Kory: [00:02:03] yeah. It's funny you bring that up actually, because this has been on my mind a bit lately. I've seen a lot of people on the subreddit, I think there's a lot of new people to the community, and a lot of them are expressing these feelings of hopelessness and like, why should I even try anymore? What's, like, is it even worth working or going to school or living or whatever. Right?
And I've been trying to wrap my head around what the right approach is to take, especially in a situation like you and I are in where we have an audience. And I think it really comes down to something that I saw on Reddit, actually, a post today. There was a comment that I screenshotted part of it said " as Chris hedges once said, no matter how bleak reality is, recognizing it is the first step in achieving anything greater, however, meager."
And those articles and things that you're talking about the at the end are like, if we can only just all pull together and stop emitting CO2 right now, everything will be fine. We still have time to beat this. That's not reality. Like especially now 1.5 degrees Celsius is a foregone conclusion. We have decades of continued warming already baked in. And we are not slowing down our emissions at all. And I think part of it is because that language of saying, "we still have time" makes people say " great business as usual, somebody will figure this out." And they think my great, huge sacrifice and changing the way that I live is not going to change anything because no one else is going to do anything either.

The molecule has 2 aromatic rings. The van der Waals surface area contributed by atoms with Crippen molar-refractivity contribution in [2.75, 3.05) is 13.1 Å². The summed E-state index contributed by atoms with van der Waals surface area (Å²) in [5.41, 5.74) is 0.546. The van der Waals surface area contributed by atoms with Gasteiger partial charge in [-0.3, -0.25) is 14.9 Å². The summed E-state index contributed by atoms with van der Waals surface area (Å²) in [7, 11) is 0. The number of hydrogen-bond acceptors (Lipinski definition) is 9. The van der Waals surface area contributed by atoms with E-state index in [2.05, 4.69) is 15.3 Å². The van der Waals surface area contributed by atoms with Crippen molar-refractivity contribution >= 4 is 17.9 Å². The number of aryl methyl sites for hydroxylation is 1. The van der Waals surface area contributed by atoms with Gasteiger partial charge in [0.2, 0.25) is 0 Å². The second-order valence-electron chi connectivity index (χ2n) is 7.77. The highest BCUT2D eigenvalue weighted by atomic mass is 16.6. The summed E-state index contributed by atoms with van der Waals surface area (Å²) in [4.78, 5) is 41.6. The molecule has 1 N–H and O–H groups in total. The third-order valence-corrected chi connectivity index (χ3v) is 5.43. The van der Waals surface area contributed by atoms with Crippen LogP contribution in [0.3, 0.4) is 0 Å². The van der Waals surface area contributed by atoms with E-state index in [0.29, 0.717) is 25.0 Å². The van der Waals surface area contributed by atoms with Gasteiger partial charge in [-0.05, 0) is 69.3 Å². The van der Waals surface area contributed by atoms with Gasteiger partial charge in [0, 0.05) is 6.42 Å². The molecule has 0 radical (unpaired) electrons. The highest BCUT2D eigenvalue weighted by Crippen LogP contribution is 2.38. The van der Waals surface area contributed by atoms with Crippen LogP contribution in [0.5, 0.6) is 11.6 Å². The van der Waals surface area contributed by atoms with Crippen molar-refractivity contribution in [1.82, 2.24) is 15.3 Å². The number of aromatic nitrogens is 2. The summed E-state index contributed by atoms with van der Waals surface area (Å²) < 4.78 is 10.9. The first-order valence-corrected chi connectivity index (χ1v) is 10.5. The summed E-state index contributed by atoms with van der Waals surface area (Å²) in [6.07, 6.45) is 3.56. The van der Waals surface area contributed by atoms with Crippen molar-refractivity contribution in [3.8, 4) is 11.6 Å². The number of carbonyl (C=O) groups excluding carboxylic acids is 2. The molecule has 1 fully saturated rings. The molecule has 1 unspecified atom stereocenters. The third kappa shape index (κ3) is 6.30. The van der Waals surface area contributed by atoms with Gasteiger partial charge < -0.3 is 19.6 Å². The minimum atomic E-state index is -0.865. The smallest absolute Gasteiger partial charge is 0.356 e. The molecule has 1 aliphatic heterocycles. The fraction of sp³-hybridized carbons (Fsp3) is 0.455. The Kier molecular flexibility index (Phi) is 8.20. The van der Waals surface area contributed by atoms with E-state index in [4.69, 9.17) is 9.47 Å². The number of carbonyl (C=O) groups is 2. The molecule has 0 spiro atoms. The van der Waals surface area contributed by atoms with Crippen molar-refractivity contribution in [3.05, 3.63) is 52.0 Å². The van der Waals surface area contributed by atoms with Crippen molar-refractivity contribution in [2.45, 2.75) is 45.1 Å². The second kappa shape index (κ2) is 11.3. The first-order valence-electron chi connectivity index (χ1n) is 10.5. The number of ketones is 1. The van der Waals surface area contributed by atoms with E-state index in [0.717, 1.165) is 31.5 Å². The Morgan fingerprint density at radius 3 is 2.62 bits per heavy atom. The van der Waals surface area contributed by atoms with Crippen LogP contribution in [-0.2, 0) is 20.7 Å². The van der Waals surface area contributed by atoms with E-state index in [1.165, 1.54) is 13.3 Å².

So I really don't think that people who talk that way are doing any service. Speaking to the reality of the situation we're in and saying honestly, and bluntly at this point it's about mitigating. Its damage control. Millions of people are going to die, but maybe we can save some of them. Right? Like I think that's a much more effective way to connect with people. And it's the truth, right?
And you see a lot of people in the collapse community who have made decisions to make changes for the better who have made those sacrifices for those very reasons and not everyone's going to do that. Some people are going to resort to doomerism and feeling woeful and pity themselves because everything's going to get worse.
But the same is true when you take an overly hopium optimistic approach to it and say, everything's going to be fine. I think you'll have a larger percentage of people who will do nothing because of that messaging.